And the name field would automatically be shared between them, and
could be used polymorphically with either record.

but then if you later write...

data City = City { name :: Text}

that would also automatically re-use the name field, but that would
clearly be wrong. It could be avoided by explicitly declaring a new
name field beforehand. (I suppose this aspect of the complaint might
be overblown, because as you can see when want a new field you always
write a fieldLabel declaration, and if you don't you're implying that
you're intending to use the existing one. But it's still very

In my variant of the proposal, declaring the Contact record would look
like this:

data Contact = Contact { name :: Text, position :: Position, salary :: Int }

This would automatically declare the name, position, and salary fields
with their associated types (equivalently to the fieldLabel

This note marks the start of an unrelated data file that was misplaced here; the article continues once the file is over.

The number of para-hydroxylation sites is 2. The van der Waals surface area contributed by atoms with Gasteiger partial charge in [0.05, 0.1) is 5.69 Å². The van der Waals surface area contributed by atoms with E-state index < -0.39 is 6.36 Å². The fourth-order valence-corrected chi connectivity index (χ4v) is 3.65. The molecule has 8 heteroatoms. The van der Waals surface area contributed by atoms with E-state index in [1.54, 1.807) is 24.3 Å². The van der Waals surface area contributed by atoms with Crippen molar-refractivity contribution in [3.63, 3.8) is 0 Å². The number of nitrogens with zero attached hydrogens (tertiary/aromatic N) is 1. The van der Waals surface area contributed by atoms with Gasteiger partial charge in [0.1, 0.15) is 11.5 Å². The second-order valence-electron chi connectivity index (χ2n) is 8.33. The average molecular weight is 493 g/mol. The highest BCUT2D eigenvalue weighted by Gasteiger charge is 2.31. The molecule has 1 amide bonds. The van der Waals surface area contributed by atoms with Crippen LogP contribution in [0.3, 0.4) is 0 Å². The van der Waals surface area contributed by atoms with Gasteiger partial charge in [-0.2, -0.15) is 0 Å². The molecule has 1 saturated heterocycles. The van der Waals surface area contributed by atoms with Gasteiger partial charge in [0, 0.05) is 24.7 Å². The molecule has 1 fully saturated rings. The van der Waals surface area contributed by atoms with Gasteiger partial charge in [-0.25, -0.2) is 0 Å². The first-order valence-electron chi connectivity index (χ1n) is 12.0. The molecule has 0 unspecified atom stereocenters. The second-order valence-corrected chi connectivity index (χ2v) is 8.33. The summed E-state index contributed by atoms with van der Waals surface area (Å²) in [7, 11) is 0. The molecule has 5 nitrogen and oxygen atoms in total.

declarations from the previous example).

Then for Employee you would write:

data Employee = Employee { %name, position :: Position, salary :: Int }

where the just-invented-on-the-spot-don't-attach-any-importance-to-it
%name syntax would indicate that you want to re-use the name field in
scope, while position and salary would be newly declared.

And when you write

data City = City { name :: Text }

you would be declaring a new field.

Just like DORF, if you wanted to declare the Employee record in a
situation where you already had the name fields from both City and
Contact in scope, you would write:

data Employee = Employee {, ... }

using normal module qualification to disambiguate it.

One thing you couldn't do (with either proposal, I think) is declare
multiple fields in the same module and with the same name, but which
*aren't* meant to be shared. This is just like how you can't declare
two classes with the same name in the same module, either. (Some kind
of independently introduced submodules feature feels like it might be
the appropriate remedy here.)

Please correct me if I've misunderstood or mischaracterized any aspect of DORF.